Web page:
- To understand the additional value of neoadjuvant systemic treatment for patients with urothelial cell cancer (UCC)
- To determine the optimal treatment regimen for individual patients
- To select patients with UCC for neoadjuvant systemic treatment
- To be aware of future developments
|Title||Duration||Content||CME Points||CME Test|
|Urothelial Cell Cancer||28 min.||36 slides||1||Take test|
In this E-Learning module, the author argues that, based on the high level of evidence, cisplatin-based neoadjuvant chemotherapy with subsequent radical cystectomy is the current standard of care for cT2-T4aN0M0 muscle-invasive bladder cancer and needs to be considered for every patient in that setting.
Urothelial cell cancer (UCC) is a transitional cell cancer of the urinary tract including the bladder, ureter, urethra, and urachus. Tumours of the urinary bladder account for 90-95% of UCC and literature on neoadjuvant systemic treatment for UCC not originating from the bladder is very limited. Therefore, this E-Learning module is focused on bladder UCC.
A meta-analysis that evaluated the effect of neoadjuvant chemotherapy showed that platinum-based combination chemotherapy has a significant benefit on overall survival. Compared to the published meta-analyses, the survival is expected to be better in current practice, because of optimised cisplatin-based chemotherapy schedules, improved surgery with extended lymphadenectomy, and improved radiation techniques. Platinum-based combination chemotherapy also has a significant benefit on disease-free survival and pathologic complete response. However, in clinical practice, the majority of patients with resectable UCC do not receive neoadjuvant chemotherapy at all.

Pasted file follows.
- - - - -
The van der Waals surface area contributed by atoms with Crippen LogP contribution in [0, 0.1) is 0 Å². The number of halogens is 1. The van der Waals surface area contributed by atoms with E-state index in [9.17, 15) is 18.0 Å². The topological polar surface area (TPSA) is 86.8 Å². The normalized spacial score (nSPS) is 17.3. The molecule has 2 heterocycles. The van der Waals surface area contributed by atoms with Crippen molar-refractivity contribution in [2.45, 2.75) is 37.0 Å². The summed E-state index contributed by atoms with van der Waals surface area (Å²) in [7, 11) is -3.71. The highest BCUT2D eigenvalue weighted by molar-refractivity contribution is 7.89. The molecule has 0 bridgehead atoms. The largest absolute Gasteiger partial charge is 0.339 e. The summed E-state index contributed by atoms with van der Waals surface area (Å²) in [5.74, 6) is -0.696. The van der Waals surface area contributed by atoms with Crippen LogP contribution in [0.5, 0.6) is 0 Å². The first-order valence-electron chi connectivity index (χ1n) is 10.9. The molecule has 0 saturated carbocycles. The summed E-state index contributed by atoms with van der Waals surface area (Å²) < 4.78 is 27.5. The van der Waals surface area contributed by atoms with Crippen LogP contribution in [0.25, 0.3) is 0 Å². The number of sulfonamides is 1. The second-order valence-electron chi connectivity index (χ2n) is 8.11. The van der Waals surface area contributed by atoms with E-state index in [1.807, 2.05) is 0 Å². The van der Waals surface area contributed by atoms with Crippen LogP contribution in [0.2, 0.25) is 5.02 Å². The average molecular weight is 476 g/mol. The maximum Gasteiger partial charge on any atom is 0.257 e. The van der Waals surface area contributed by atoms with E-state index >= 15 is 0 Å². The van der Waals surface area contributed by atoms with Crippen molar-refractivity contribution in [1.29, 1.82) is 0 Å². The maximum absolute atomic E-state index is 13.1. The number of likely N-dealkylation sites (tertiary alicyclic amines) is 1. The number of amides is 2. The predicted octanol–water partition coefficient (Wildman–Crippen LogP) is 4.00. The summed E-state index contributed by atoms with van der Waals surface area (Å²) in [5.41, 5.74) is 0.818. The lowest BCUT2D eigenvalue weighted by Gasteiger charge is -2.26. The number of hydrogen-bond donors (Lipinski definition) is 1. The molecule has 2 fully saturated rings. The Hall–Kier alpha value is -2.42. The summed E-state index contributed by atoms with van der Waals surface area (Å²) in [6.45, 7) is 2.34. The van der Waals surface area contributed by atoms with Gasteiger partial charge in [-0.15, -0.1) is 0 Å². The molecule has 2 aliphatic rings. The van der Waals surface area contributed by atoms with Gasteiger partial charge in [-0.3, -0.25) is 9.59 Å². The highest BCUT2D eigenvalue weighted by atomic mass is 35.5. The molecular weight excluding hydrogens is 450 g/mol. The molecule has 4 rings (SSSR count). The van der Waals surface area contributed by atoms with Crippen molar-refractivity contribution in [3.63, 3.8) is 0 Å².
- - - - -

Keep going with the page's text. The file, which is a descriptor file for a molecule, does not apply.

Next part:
In the following chapter the author explains that there is not a high level of evidence for adjuvant therapy, as randomised trials in the adjuvant setting are incomplete or underpowered. However, it is likely that high-risk patients (e.g. those with extravesical disease) who have not received neoadjuvant chemotherapy may benefit most from adjuvant chemotherapy.
In terms of schedule selection, the author underlines that there is only high-level evidence for neoadjuvant chemotherapy consisting of 4 cycles of cisplatin-based combinations, including accelerated M-VAC or gemcitabine-cisplatin regimens with the latest one being associated with less toxicity.
The module ends with the elaboration of future perspectives. Ongoing and future clinical trials may evaluate whether neoadjuvant systemic therapy in UCC can be improved by checkpoint inhibitors, inhibitors of VEGF signalling, FGFR3 inhibitors and other strategies. As the treatment options for patients with UCC are expanding, participation in clinical trials is highly recommended.
The author has reported no conflicts of interest